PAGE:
Agenda 2030 was created by the engagement of all, including the business sector; academia; governments, of course; and civil society at large. Because GIS permeates all sectors, technology and the GIS community are critical to the SDGs. Spatial analysis helps us to understand the integration of different issues and the complexity of the relationships among the environment, the economy, and society, and, of course, between justice and peace. All these components have come together in this agenda, and we have the challenge and opportunity to use GIS to understand these interconnections. GIS is also critical in engaging everyone—especially those from the humanities who are not traditionally engaged, such as the economic and social sectors. These connections will emerge much stronger than ever before.
What role does UNOSAT have in helping countries achieve the Global Goals using geospatial technology, data, and imagery?
I say this to everyone—UNOSAT is the crown jewel of UNITAR. Its overall mission is the same: enabling policy makers—especially in developing countries—to develop capacities and enhance their decision-making abilities. By providing satellite imagery analysis and mapping products, UNOSAT is helping countries improve evidence-based decision-making to achieve the Global Goals. The applications of UNOSAT are numerous—in the UN’s humanitarian fieldwork, environmental work, and resource mapping. UNOSAT’s work is critical for disaster risk reduction and postdisaster reconstruction. UNOSAT is also involved in urban planning and, as we saw in Palmyra, Syria, is linked to the preservation of the cultural heritage of humanity. UNOSAT’s applications are diverse, touching on all the program areas of UNITAR. I’m very proud of what we do and what we will continue to do to help countries achieve the SDGs.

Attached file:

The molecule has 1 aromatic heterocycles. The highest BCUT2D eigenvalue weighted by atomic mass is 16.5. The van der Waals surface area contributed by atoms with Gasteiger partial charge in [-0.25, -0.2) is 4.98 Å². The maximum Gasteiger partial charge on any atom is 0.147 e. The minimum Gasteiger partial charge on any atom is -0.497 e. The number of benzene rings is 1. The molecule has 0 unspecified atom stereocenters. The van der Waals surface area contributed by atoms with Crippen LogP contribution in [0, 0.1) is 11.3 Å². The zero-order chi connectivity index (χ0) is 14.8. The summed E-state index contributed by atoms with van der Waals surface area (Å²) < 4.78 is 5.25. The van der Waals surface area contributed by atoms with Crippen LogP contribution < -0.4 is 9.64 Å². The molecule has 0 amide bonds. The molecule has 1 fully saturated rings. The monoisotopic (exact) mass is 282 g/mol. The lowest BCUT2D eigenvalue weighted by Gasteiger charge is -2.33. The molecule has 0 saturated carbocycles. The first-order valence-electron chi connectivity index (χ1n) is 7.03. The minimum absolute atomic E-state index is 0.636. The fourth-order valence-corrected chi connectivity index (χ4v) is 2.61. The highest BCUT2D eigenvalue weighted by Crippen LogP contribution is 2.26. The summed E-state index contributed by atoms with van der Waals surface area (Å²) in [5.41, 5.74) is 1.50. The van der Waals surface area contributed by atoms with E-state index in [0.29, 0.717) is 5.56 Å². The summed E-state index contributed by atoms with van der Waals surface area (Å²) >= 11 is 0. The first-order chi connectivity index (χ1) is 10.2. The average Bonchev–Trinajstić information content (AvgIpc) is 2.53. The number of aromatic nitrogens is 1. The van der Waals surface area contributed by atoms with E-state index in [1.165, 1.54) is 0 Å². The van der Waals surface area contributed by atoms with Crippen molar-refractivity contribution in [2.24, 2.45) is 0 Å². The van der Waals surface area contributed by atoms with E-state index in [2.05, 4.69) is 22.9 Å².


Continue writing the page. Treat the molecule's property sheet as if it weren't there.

What advice do you have for the people and organizations working toward achieving the Global Goals? How do we accomplish the long-term vision and not get sidetracked by short-term challenges?
In all my years in the development business, what I’ve found throws us off is sudden and unexpected shocks. These shocks could come through disasters, environmental shocks, economic shocks like the financial crisis we saw in 2008, or social shocks of the type we are seeing all over the Arab world. So how do you keep your long-term vision when experiencing such shocks has become the new norm in our lives?
Every day you expect to read in the news about some big disaster—economic, social, or environmental in nature—or about a crisis with respect to peace and justice. The lesson I’ve learned is to be determined, be resilient. The communities engaged in long-term development should not waiver from their long-term determination. They should not be carried away by political short-termism, which seems to be the defining characteristic of our world today. Every four or five years, we get diverted in one political direction or another, by elections, and so on, with very short-term horizons. My appeal to the community would be to look at these things with more long-term vision. By definition, GIS and the work we do is long term. We should be unwavering in this vision because the seeds of shock result from the absence of long-term vision.
In the past, we’ve been jerked around from one issue to another, and as a result, we’ve lost the longer-term perspective. If you look at the root causes of all the problems that are happening around us today—whether it’s migration or refugees—these are all triggered by things such as the absence of employment opportunities for the youth, the absence of peaceful and just societies, and all kinds of environmental consequences caused by neglecting issues such as climate change. What we need to do with this long-term perspective is stay determined, stay on track, and not get swayed by these temporary shocks and aberrations that seem to strike our world with increasing frequency.